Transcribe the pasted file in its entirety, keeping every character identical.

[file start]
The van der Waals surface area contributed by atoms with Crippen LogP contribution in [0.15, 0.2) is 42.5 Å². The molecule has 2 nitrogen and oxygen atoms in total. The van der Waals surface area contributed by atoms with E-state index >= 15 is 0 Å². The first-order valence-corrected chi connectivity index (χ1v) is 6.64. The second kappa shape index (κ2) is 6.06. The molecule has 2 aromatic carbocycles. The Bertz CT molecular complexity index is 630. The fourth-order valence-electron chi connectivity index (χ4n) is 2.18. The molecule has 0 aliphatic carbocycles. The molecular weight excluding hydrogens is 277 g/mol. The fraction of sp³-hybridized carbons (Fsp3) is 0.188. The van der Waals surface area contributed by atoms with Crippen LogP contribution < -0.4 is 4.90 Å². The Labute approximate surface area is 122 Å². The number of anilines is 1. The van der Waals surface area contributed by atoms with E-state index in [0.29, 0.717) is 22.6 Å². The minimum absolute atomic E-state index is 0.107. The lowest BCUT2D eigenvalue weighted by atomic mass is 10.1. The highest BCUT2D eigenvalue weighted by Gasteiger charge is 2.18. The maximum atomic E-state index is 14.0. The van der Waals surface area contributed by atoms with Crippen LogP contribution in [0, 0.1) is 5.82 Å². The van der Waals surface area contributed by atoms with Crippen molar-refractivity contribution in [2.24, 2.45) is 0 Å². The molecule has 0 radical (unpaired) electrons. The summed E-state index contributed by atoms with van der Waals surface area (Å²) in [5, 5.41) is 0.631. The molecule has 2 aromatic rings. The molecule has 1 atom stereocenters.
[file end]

The van der Waals surface area contributed by atoms with Crippen LogP contribution in [0.15, 0.2) is 42.5 Å². The molecule has 2 nitrogen and oxygen atoms in total. The van der Waals surface area contributed by atoms with E-state index >= 15 is 0 Å². The first-order valence-corrected chi connectivity index (χ1v) is 6.64. The second kappa shape index (κ2) is 6.06. The molecule has 2 aromatic carbocycles. The Bertz CT molecular complexity index is 630. The fourth-order valence-electron chi connectivity index (χ4n) is 2.18. The molecule has 0 aliphatic carbocycles. The molecular weight excluding hydrogens is 277 g/mol. The fraction of sp³-hybridized carbons (Fsp3) is 0.188. The van der Waals surface area contributed by atoms with Crippen LogP contribution < -0.4 is 4.90 Å². The Labute approximate surface area is 122 Å². The number of anilines is 1. The van der Waals surface area contributed by atoms with E-state index in [0.29, 0.717) is 22.6 Å². The minimum absolute atomic E-state index is 0.107. The lowest BCUT2D eigenvalue weighted by atomic mass is 10.1. The highest BCUT2D eigenvalue weighted by Gasteiger charge is 2.18. The maximum atomic E-state index is 14.0. The van der Waals surface area contributed by atoms with Crippen LogP contribution in [0, 0.1) is 5.82 Å². The van der Waals surface area contributed by atoms with Crippen molar-refractivity contribution in [2.24, 2.45) is 0 Å². The molecule has 0 radical (unpaired) electrons. The summed E-state index contributed by atoms with van der Waals surface area (Å²) in [5, 5.41) is 0.631. The molecule has 2 aromatic rings. The molecule has 1 atom stereocenters.